Adopting an alternative, yet complimentary view to the traditional, performance-based task/technology fit perspective, we examine the post-adoption of social network sites (SNS) by extending the concept of IT desirability as a central predictor of SNS continuous-use. We conceptualize SNS desirability as reflecting the affective relationship individuals experience with SNS, an approach that emphasizes both the IT and the individual as two social actors whose characteristics jointly determine the emotional outcome of their interactions. Based on the 16 basic desires of Sensitivity theory we explore individual differences to uncover intrinsic motives that can explain SNS continuous-use. We hypothesize that SNS desirability is influenced by the compatibility between individuals’ basic desires and the capability of an SNS to satisfy them. This individual-SNS fit is then hypothesized to influence SNS continuous-use through the construct of desirability. Subsequently, these hypotheses will be empirically assessed in the context of several popular SNSs.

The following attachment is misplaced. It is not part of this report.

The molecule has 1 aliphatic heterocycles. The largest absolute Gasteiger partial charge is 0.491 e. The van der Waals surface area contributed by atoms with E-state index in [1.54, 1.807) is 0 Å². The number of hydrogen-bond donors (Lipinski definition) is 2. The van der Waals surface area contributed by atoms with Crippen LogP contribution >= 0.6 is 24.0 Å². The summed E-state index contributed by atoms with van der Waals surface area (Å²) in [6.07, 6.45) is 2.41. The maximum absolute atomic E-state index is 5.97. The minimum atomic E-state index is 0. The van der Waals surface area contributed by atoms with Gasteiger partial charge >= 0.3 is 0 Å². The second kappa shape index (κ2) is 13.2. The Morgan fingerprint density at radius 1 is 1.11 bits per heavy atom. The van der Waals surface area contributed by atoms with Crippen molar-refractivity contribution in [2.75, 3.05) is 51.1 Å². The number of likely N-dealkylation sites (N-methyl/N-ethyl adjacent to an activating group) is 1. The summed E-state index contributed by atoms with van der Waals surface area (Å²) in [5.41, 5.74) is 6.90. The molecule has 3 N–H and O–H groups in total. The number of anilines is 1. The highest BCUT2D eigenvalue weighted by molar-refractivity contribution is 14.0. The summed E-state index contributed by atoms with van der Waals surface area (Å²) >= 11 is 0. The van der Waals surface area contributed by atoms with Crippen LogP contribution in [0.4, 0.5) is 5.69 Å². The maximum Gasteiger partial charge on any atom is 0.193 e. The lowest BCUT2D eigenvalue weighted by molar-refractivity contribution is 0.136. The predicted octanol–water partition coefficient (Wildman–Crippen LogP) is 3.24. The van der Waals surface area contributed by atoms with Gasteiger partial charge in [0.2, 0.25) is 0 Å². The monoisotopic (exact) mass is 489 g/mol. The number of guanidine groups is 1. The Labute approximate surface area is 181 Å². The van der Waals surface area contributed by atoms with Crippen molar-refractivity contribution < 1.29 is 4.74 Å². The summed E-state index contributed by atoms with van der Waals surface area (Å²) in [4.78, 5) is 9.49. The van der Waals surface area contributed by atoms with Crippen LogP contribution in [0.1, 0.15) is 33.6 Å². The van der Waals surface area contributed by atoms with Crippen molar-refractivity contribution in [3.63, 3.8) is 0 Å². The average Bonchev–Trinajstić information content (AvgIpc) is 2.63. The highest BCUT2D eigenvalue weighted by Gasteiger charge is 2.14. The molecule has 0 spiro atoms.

Available at: http://works.bepress.com/mc_ammar/2/